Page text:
From the UK Express
By Nick Gutteridge
BRITAIN'S newest political movement which has vowed to fight the "Islamification of the West" has marked its official launch today by announcing its first major rally.
The UK branch of the far right German campaign group PEGIDA will mark its introduction into the political sphere with a march throughout Newcastle later this month.
The new group, which has been set up by former English Defence League (EDL) leader Tommy Robinson, announced the planned protest with a message saying: "Let's show the Islamists we show no fear."
It will be followed in February by another event, billed as a "peaceful silent walk" to take place in Birmingham.
The walk is being organised in conjunction with PEGIDA branches across Europe and is centred on the theme "Save Our Country, Save Our Culture, Save Our Future".
The group, whose name is a German acronym standing for Patriotic Europeans Against The Islamisation Of The West, has been accused in some quarters of being a far-right hate group.
But Mr Robinson looked to distance it from both the British National Party and the EDL, retweeting a message from a supporter saying it is "completely wrong" to suggest the three are related.
The controversial campaigner quit the EDL in 2013, citing his fear that far-right protestors had hijacked the group and bemoaning its reputation as alcohol-fuelled and violent.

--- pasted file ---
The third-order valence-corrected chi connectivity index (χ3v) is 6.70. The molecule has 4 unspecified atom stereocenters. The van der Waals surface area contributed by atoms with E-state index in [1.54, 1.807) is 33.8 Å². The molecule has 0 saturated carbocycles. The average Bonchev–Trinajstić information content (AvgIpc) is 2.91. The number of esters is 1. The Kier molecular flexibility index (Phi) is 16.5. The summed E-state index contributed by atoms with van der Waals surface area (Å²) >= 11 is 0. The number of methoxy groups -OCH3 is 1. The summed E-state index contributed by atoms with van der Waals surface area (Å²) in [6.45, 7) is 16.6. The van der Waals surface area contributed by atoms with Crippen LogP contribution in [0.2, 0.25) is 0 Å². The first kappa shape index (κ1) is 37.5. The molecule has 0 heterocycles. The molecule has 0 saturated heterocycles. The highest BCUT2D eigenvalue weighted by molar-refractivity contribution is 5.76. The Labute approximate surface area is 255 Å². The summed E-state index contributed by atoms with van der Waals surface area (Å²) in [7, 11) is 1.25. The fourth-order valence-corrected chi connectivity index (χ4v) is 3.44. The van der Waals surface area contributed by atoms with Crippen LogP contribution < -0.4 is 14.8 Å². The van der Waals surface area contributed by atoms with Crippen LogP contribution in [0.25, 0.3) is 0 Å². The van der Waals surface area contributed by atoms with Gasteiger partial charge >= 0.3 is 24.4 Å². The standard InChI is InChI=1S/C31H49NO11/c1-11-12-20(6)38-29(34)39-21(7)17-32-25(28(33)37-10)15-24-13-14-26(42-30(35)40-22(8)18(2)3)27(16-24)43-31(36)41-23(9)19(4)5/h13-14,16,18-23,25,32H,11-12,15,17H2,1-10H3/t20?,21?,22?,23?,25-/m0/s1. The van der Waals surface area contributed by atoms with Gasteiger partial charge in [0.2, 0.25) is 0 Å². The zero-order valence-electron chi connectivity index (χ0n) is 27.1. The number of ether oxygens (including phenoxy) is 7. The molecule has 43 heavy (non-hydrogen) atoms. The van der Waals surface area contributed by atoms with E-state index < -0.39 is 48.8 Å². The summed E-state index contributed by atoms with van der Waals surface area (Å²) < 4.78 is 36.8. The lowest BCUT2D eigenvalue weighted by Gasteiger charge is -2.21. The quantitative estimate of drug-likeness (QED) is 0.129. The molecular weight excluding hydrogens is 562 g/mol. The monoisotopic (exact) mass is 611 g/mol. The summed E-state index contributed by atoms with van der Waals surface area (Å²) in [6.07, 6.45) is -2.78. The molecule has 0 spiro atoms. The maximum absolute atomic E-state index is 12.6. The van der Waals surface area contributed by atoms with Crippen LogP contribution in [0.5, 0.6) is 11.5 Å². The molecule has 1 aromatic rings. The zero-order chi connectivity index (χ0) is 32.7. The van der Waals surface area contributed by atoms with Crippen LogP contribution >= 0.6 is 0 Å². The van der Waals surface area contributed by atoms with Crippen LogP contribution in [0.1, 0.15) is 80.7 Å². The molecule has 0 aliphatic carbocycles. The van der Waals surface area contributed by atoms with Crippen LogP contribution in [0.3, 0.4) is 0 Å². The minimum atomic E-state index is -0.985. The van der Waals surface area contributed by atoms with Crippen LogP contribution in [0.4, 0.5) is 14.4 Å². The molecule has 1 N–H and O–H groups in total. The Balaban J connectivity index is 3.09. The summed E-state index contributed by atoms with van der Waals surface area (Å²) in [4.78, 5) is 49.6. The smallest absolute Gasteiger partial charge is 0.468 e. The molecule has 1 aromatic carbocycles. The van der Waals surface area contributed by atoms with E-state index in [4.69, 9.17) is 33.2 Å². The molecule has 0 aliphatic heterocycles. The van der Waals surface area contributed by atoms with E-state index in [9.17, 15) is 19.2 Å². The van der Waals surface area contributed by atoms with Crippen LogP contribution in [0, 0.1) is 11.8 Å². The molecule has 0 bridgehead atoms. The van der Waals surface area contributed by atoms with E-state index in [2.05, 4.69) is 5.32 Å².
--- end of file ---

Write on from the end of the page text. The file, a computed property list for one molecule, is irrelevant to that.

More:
He was due to brief journalists about PEGIDA UK's aims alongside its new leader, Paul Weston, at a pub in Luton this afternoon.
Mr Weston is seen as a controversial appointment by some following his arrest in 2014 on claims of inciting racial harassment.
The veteran campaigner was hauled away from a rally in Winchester by police after he quoted an apparently anti-Islam passage from a book by Winston Churchill. No further action was taken against him.
Also joining the senior management of the group will be Anne Marie Waters, chairwoman of Sharia Watch and a former parliamentary candidate for UKIP.
But Weyman Bennett, secretary of Unite Against Facism, said: "They have tried to do this all over Europe. I think we should oppose it."
Northumbria Police said it had not been contacted by PEGIDA's organisers ahead of the proposed Newcastle march.
A spokeswoman said: "At the moment we have not received formal notification from this group about a proposed march."
PEGIDA began in Germany where it still has the biggest following, with more than 25,000 people attending a march in Dresden last month.
The movement also has branches in Denmark and Norway, but has been banned from carrying out marches in Spain, Switzerland and Belgium.